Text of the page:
The picture is clouded somewhat at the time of writing, with Aidan O’Brien currently having eight of the fifteen entries. I would think he is highly unlikely to run over five of those, which means there are likely to be some changes in the market between now and Saturday. Those most likely to be scratched are perhaps Norway, Japan, Cape Of Good Hope and Sovereign.
Some in here I see struggling with the track and the trip, such as Madhmoon and Circus Maximus. Others may not be quite up to the standard required. Anthony Van Dyck already has 8 runs to his name and I think that others bring more potential. Bangkok is another who will have to up his game in order to triumph here, especially if any his running quirks surface on the day. Rodger Varian’s Surfman brings potential and could have been sharpened up by his Dante appearance and I can see him running on well at the death.
That leaves me with three, or two really. Broome looks to have some strong form and will probably stay better than anything else. His tendency to hit a flat spot mid race puts me off him though as by the time he is re-engaged and staying on the others may have too much of an initiative.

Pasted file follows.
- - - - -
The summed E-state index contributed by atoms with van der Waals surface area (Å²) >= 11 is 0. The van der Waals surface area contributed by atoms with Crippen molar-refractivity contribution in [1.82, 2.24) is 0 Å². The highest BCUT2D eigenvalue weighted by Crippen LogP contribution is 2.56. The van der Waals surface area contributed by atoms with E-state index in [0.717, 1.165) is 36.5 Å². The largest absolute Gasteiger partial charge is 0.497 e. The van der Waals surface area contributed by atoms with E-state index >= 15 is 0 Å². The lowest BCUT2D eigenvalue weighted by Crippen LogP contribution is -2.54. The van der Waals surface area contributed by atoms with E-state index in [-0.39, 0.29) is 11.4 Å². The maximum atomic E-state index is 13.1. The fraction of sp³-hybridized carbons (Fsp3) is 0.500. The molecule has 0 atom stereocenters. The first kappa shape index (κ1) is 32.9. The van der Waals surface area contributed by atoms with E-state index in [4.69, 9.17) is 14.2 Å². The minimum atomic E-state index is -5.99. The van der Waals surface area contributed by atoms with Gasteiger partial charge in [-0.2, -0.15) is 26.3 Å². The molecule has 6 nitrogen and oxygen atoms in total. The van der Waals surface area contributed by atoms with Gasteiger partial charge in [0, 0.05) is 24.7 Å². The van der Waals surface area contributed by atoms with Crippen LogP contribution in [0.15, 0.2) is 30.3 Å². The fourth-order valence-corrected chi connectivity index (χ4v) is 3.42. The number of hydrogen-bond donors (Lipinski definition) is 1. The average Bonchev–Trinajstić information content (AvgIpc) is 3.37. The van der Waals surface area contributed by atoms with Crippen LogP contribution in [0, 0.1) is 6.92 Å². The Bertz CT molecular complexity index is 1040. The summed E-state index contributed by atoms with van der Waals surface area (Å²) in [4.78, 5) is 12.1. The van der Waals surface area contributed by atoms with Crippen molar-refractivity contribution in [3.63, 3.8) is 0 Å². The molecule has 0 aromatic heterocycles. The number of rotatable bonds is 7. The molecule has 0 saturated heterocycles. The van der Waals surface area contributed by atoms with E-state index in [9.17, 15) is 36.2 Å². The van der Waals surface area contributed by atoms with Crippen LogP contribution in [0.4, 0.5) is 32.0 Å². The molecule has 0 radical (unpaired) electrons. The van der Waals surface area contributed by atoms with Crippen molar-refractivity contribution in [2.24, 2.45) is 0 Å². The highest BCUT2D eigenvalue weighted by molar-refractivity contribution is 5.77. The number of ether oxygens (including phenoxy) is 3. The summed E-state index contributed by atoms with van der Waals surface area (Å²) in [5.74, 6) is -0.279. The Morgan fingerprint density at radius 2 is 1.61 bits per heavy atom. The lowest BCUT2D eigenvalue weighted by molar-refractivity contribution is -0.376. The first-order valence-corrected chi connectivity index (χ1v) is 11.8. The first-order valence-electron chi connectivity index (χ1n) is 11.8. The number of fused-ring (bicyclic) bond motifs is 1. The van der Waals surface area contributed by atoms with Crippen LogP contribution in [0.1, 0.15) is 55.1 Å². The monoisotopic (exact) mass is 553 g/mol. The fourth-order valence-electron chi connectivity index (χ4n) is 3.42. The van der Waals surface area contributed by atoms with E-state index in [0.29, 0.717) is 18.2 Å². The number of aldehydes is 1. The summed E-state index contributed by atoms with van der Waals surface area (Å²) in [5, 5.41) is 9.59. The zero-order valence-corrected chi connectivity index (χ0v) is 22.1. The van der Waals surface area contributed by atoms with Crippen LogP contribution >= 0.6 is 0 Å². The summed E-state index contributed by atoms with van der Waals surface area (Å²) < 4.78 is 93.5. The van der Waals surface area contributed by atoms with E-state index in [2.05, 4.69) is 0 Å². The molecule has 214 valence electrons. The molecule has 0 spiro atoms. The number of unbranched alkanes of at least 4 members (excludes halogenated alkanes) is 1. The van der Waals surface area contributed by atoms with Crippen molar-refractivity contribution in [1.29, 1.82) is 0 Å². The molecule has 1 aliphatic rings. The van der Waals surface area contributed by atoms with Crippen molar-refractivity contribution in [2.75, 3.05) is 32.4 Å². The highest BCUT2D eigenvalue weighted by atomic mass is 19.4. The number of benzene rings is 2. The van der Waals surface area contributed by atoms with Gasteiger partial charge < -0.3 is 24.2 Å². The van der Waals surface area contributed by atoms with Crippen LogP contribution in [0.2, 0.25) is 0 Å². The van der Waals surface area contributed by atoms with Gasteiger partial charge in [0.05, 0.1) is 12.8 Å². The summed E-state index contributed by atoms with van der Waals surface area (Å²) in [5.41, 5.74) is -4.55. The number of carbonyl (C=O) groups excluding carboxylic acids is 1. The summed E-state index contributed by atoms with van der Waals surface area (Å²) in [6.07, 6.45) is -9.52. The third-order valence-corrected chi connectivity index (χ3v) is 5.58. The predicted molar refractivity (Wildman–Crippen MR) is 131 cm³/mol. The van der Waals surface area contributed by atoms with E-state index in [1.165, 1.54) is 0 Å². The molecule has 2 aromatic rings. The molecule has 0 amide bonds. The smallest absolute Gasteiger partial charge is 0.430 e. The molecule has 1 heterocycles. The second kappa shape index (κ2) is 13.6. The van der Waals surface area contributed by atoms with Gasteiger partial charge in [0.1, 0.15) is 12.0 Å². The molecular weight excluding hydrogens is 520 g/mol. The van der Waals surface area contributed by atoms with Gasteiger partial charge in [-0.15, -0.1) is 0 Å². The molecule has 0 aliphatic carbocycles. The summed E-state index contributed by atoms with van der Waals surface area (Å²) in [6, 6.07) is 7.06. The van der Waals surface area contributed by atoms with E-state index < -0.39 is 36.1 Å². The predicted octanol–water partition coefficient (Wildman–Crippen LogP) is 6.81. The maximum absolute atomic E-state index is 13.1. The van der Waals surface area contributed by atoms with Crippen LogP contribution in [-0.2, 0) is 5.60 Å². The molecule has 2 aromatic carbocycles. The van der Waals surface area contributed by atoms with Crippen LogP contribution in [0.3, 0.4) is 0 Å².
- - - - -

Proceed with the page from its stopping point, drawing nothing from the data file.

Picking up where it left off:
I see this as between the exciting unraced 2 year olds, Sir Dragonet and Telecaster, two colts that bring boundless potential to the race with only five starts between them. Both have proven themselves to have serious cruising speeds, the ability to stay and a sharp turn of foot. The Derby is a totally new challenge, but I think they both are perfectly equipped to deal with everything that Epsom brings.
So, who wins? Going and draw could play a huge part here, with firm ground likely to favour Telecaster and softer going Sir Dragonet. The last mentioned may be more versatile tactics wise and be easier for a jockey to switch off when racing. It’s mighty close, but what swings it in SIR DRAGONET’s favour for me is the balance and poise he displayed when rounding the home bend at Chester. It was a sight to behold him quickening and turning and overtaking rivals despite being wide on the track. I said then that we had seen the Derby winner and I expect to see him first up the hill on Saturday.
1 – Sir Dragonet 2 – Telecaster 3 – Broome 4 – Surfman